More Posts Soon
I have been feeling the slow-departing residuals of last Sautrday's food poisoning all this week which has left me disinclined to post new blitherings but I am in the process of cobbling up a look at the disgraceful Mary Mapes's so-called "journalism" for which, believe it or not, I've stumbled upon a radical new cultural referent. Hint: It's not Plan 8 jornalism, nor is it Plan 10 journalism....
But in the interim, here a link to Bathsheba Grossman's most remarkable sculpture. It puts me in mind of an old friend, no longer with us, who worked at the National Bureau of Standards in what precise capacity I know not but I always think of him as a physicist. Upon his retirement, he was finally able to do what he really wanted to do: become an artist. His sculpture had a sort of scientific bent - it was in metal (he even built his own forge to cast his work, or maybe that's kiln instead of forge, whichever) and it was wonderful. One of my favorite pieces was simply two objects mounted side-by-side on a board: a needle-point projectile nosecone that had been cut at the Bureau and a chunk of some raw metal ore that was rough yet beautifully angled with the crystalline structure of the metal. The juxtapostion was ... in a word - art. He was always delighted that he knew the precise equartion for the curve that was lathed out of the solid metal to produce the nosecone.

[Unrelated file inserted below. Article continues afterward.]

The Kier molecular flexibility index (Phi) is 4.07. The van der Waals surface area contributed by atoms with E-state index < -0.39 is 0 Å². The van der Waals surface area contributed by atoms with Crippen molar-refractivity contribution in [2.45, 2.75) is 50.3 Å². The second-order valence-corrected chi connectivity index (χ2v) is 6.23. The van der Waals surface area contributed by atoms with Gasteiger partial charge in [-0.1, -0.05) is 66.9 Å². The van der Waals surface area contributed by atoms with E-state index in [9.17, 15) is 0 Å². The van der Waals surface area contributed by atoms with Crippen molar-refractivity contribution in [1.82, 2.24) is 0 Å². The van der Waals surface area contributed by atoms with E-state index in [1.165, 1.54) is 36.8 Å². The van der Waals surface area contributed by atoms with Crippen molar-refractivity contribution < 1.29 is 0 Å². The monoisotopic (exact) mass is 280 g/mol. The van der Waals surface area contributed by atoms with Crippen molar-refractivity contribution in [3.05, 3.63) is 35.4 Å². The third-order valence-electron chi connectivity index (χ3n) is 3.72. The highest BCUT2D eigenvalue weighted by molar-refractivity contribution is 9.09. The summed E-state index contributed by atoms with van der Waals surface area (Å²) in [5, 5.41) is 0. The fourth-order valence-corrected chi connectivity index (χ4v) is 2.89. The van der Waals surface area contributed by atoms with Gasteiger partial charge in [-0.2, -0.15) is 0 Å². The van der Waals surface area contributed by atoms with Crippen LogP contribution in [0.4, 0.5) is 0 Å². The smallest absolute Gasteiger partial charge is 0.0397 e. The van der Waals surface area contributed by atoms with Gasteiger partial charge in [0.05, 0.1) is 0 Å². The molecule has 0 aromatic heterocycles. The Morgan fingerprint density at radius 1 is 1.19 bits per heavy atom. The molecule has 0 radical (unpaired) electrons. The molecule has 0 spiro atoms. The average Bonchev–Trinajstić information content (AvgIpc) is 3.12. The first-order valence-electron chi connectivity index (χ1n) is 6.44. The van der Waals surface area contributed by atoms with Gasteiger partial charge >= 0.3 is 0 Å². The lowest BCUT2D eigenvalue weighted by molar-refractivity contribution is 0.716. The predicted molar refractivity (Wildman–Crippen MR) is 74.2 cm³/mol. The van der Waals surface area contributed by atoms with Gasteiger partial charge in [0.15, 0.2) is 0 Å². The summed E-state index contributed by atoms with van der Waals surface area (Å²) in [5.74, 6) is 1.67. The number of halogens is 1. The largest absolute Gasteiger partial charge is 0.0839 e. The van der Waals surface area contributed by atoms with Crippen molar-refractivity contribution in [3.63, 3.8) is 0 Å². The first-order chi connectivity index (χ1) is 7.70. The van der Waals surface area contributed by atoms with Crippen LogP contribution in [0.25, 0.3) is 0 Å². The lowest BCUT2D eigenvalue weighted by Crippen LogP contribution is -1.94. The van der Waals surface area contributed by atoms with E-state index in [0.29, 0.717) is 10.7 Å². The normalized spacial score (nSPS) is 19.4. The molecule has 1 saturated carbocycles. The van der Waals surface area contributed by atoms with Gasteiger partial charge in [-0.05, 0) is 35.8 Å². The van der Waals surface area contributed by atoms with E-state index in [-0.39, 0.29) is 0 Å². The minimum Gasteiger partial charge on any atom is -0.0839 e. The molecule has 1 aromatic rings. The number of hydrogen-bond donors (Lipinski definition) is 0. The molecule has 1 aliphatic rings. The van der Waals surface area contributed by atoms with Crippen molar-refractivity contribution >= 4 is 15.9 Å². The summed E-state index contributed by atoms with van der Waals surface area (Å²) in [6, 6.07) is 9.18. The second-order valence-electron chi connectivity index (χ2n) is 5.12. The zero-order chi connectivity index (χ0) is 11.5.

He also had a little (maybe 9 inch tall) sculpture of a dragon carrying a lance in its mouth. In his world, the knight was not the winner. He was a wonderful, wonderful person and one of those friends I miss regularly. I'm sure you have them too.